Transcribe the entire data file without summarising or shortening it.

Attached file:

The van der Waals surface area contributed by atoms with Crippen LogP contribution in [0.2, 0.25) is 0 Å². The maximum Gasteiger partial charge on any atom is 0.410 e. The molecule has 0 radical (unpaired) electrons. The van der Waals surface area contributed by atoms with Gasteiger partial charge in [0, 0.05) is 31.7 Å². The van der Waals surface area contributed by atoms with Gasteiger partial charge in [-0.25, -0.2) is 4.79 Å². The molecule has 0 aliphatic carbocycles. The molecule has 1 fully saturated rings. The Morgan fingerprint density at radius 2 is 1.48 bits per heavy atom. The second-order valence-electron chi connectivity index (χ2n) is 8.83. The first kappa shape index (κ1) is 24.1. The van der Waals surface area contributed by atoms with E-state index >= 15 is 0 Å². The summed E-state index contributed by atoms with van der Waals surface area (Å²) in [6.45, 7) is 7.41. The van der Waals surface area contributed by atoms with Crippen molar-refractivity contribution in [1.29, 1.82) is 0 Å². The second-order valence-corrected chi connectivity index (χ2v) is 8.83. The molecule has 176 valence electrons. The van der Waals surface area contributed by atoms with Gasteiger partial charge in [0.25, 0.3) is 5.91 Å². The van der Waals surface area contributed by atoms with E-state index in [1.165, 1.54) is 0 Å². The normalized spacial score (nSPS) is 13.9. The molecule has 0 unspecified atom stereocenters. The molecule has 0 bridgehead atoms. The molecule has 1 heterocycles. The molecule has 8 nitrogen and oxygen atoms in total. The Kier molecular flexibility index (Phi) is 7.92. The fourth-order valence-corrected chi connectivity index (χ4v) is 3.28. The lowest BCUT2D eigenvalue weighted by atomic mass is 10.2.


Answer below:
The van der Waals surface area contributed by atoms with Crippen LogP contribution in [0.2, 0.25) is 0 Å². The maximum Gasteiger partial charge on any atom is 0.410 e. The molecule has 0 radical (unpaired) electrons. The van der Waals surface area contributed by atoms with Gasteiger partial charge in [0, 0.05) is 31.7 Å². The van der Waals surface area contributed by atoms with Gasteiger partial charge in [-0.25, -0.2) is 4.79 Å². The molecule has 0 aliphatic carbocycles. The molecule has 1 fully saturated rings. The Morgan fingerprint density at radius 2 is 1.48 bits per heavy atom. The second-order valence-electron chi connectivity index (χ2n) is 8.83. The first kappa shape index (κ1) is 24.1. The van der Waals surface area contributed by atoms with E-state index >= 15 is 0 Å². The summed E-state index contributed by atoms with van der Waals surface area (Å²) in [6.45, 7) is 7.41. The van der Waals surface area contributed by atoms with Crippen molar-refractivity contribution in [1.29, 1.82) is 0 Å². The second-order valence-corrected chi connectivity index (χ2v) is 8.83. The molecule has 176 valence electrons. The van der Waals surface area contributed by atoms with Gasteiger partial charge in [0.25, 0.3) is 5.91 Å². The van der Waals surface area contributed by atoms with E-state index in [1.165, 1.54) is 0 Å². The normalized spacial score (nSPS) is 13.9. The molecule has 0 unspecified atom stereocenters. The molecule has 0 bridgehead atoms. The molecule has 1 heterocycles. The molecule has 8 nitrogen and oxygen atoms in total. The Kier molecular flexibility index (Phi) is 7.92. The fourth-order valence-corrected chi connectivity index (χ4v) is 3.28. The lowest BCUT2D eigenvalue weighted by atomic mass is 10.2.